The Basics of Mortar


The primary component of all masonry is mortar. Mortar is a mixture of sand, lime, and cement. That is really all there is to mortar. See my story could end, but mortar is so much more interesting than this.

There are 5 commonly used mortar types, These types are M-type, S-type, O-type, N-type, and L-type. There are then countless custom variations, some with different specifications like refactory mortar which is used inside of fireplaces. It’s heat resistant. These are all still mostly only sand, lime, and cement. The only thing different is the formula of each. They are also super easy to remember because they almost spell MASON, skipping only the A and then L which is just short for lime.

L-type Lime Mortar

Let’s just get the L-type out of the way first. L-type is Lime Mortar. It typically isn’t used very much today and is never used with new construction. It is used for conservation purposes, though, to preserve a historical construction that was created with it. It is a lime, water, and sand mixture with the cement component completely eliminated. Lime mortar can be replaced with cement mortars. It should never be used when an area is wet or moist.

M-type Mortar

M-type mortar is the strongest of all the types. It is best used for a below grade application, but it is much less workable than other types of mortar. This makes creating a good seal more complex. It doesn’t offer much adhesion qualities, and that allows for openings to exist. This type of mortar is great for areas where a lot of compression is expected and a heavy load will bear down on it.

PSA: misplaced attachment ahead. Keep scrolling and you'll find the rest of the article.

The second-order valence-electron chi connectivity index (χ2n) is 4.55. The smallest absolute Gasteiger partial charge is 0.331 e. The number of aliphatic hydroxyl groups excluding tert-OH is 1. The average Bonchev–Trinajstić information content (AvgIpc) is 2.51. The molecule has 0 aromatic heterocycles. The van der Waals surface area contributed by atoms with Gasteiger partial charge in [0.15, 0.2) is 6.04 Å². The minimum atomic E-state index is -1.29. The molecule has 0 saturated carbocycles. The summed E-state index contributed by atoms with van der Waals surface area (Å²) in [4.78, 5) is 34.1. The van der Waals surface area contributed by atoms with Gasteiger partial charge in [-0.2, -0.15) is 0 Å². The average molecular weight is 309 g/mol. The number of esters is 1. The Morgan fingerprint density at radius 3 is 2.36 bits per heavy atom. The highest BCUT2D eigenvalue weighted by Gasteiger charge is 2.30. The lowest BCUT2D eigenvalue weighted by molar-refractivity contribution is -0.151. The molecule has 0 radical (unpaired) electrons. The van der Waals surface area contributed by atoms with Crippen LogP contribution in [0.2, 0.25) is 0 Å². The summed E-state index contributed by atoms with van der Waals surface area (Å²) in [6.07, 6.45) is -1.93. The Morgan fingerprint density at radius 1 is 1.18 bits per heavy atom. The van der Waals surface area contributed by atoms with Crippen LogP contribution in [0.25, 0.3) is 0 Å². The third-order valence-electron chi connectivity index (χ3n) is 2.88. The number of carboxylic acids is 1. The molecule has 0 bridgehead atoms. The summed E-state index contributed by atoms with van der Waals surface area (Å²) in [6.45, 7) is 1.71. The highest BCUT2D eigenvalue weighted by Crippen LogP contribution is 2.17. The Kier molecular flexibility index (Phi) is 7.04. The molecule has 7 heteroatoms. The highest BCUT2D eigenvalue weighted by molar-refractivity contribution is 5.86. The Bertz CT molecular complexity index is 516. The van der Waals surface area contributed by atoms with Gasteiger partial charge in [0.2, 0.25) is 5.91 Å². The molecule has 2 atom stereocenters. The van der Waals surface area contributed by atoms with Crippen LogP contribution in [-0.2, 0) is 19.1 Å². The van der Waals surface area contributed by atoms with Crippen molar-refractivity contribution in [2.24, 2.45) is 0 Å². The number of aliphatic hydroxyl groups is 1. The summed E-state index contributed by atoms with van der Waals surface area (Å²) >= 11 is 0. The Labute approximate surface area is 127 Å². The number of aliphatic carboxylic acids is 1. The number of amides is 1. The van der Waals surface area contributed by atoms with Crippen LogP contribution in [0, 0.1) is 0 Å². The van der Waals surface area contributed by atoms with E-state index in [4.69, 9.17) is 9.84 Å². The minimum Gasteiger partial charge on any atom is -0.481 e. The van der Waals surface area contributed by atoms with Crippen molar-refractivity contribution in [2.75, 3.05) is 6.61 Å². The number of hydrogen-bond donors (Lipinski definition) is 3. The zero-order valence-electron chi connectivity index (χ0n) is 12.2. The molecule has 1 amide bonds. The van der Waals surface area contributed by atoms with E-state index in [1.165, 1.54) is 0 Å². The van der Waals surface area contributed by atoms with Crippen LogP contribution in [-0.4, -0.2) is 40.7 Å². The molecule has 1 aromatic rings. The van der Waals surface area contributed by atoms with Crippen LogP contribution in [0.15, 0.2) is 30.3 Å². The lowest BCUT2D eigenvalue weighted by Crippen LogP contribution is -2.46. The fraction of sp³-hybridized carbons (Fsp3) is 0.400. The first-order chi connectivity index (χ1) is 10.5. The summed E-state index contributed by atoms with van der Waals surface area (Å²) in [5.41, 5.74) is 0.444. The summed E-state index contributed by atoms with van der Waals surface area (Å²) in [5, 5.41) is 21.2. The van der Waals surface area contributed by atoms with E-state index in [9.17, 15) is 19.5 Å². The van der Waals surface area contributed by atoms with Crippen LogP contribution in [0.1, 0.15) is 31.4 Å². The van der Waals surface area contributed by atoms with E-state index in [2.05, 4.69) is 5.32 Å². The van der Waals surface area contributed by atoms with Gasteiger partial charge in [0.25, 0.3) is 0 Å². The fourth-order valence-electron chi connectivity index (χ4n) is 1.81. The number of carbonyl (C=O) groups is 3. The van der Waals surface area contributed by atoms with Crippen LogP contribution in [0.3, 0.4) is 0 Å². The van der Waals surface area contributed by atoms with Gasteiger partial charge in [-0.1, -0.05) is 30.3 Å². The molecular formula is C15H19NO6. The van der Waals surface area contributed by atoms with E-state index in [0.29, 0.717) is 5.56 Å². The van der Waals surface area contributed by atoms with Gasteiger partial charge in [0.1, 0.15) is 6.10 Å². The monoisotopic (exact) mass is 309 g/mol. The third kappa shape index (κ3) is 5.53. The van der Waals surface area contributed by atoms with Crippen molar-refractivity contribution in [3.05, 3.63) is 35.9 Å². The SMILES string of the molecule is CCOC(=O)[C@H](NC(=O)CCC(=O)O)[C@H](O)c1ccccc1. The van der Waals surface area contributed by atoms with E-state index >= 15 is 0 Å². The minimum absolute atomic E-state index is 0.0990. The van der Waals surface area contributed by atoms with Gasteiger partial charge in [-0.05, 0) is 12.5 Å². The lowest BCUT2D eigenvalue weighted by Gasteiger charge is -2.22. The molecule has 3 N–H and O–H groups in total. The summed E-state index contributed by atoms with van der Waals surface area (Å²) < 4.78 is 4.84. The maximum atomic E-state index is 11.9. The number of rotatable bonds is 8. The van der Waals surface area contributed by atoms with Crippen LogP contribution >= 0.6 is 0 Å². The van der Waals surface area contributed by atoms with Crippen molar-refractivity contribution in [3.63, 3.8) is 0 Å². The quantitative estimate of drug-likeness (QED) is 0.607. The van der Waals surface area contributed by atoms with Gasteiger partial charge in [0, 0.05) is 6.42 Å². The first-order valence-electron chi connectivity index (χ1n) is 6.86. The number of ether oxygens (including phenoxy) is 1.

S-type Mortar

S-type mortar is the next strongest mortar. It also is good for use below ground. It bonds better and has better adhesive qualities. It’s used pretty commonly in Minnesota and for a do-it-yourself application. This is what I would recommend. S-type mortar will withstand the winters in Minnesota.

O-type Mortar

O-type mortar is low strength. We rarely use it in Minnesota because of the climate. We will use it on some historic buildings for tuck pointing because it becomes closer to the aged mortar that is behind it as far as softness. That allows for a more uniform load and bearing of masonry units. So using this mortar avoids the visible areas where there is a “hard-spot” that would be created if standard mortar were used. O-type mortar is used in more humid climates that are less cold, so if we were in Miami, maybe we would have this as one we commonly used. It’s never used as a structural component, so has very limited exterior use.

There is also a K-type mortar, but it’s rarely used. It is created specifically for restoration purposes and has a really low compression strength. It has a compression strength of 75 psi, to put that into perspective: a bad boxer can punch at 1,200 psi. We don’t use this mortar.

N-type Mortar

N-type mortar is generally considered the normal mortar used for the general purpose. It is the most common mortar and great for using in load bearing areas. It has more flexibility than S-type and prevents a lot of cracking. We use it with soft stone. It is also valuable in extreme weather, particularly high temperature weather.

Mortar Durability

Everything becomes worn out, mortar isn’t any different, and in Minnesota with most typical mortars you can expect a life between 40 and 80 years. The huge variance is because of the variances in exposure. If the brick is in the building side and protected with eves, sometimes it can last hundreds of years, but if your brick and mortar is exposed to every whim of the weather. That exposure is really what will reduce the practical life of mortar. You can extend this life slightly with tuck pointing which will remove older worn mortar and replace it with new mortar without doing damage or changing out the brick or stone.